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Population pharmacokinetics of stavudine (d4T) in patients with AIDS or advanced AIDS-related complex.

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  • Medicine
  • Pharmacology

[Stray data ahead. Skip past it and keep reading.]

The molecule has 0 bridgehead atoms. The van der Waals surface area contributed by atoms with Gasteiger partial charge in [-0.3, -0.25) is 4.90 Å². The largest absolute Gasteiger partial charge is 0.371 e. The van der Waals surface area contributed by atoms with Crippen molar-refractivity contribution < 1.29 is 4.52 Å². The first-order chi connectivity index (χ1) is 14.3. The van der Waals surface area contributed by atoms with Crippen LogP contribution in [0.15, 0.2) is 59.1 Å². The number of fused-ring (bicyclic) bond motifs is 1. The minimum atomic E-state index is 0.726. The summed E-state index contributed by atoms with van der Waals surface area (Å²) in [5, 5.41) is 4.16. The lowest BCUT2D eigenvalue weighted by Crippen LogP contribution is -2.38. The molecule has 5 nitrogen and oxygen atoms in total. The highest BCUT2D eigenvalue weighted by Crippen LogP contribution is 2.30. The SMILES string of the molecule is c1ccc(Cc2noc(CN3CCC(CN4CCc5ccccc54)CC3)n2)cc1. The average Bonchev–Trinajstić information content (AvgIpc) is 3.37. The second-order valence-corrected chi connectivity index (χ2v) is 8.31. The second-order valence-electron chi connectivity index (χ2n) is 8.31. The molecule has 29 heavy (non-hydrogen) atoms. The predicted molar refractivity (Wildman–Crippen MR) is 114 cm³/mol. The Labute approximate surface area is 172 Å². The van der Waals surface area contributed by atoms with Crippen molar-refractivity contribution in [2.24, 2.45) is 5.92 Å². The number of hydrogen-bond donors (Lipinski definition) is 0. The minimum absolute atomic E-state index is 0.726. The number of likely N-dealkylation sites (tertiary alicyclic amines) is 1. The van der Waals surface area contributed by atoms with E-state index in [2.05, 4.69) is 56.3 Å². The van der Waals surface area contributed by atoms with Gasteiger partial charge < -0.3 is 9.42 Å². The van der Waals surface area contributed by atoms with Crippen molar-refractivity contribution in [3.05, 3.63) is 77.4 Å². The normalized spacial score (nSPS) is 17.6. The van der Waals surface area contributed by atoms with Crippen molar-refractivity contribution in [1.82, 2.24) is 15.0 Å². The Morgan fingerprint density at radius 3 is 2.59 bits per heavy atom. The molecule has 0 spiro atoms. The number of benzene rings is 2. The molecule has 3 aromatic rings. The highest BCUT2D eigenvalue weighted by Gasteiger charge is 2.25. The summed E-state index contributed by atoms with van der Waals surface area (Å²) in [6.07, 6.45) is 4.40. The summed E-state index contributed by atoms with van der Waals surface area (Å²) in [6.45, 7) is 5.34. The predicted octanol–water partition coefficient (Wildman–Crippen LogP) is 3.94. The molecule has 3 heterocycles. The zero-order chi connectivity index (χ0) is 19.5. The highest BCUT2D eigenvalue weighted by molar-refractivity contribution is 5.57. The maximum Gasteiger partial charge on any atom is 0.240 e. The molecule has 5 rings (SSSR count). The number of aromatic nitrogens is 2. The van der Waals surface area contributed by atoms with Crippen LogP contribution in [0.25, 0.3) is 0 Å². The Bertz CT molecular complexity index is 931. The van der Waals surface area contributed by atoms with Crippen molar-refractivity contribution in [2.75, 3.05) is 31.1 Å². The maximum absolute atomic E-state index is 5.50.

The population pharmacokinetics and bioavailability of oral stavudine (d4T; 2',3'-dideoxy-3'-deoxythymidine) was determined in 81 patients with AIDS or AIDS-related complex (ARC) enrolled in phase I and phase I/II dose-ranging trials. Each patient underwent inpatient pharmacokinetic studies following administration of the first oral stavudine dose; 59 patients were restudied after chronic therapy for an average of 19 days. Thirty-three of these patients also received a single intravenous stavudine dose prior to starting an oral regimen. A two-compartment model with first-order absorption and elimination was used as the structural pharmacokinetic model. A basic model provided the following population parameter estimates (interpatient variability expressed in parentheses as percent coefficient of variation): clearance/bioavailability = 30.9 (24.5%) liters/h; volume of distribution/bioavailability = 8.42 (not modeled) liters; volume of distribution at steady state/bioavailability = 68.9 (105%) liters; intercompartmental clearance/bioavailability = 12.4 (26%) liters/h; and first-order absorption rate constant = 1.32 (78.9%) liters/h. In the subset of 33 patients receiving both intravenous and oral doses, the bioavailability of stavudine was estimated to be 99.1% (18.5%). Total body weight, stage of disease (AIDS versus ARC), and an oral stavudine dose of > or = 200 mg were found to have a statistically significant but a clinically marginal effect on the estimate of the oral clearance of stavudine. This analysis shows the high degree of bioavailability of stavudine in patients with AIDS and ARC and the relatively low degree of interpatient variability in oral drug clearance compared with those of other nucleosides. Population pharmacokinetic analysis is a useful tool for assessing the combined effects of several patient variables on the pharmacokinetic properties of drugs in human immunodeficiency virus-infected patients.


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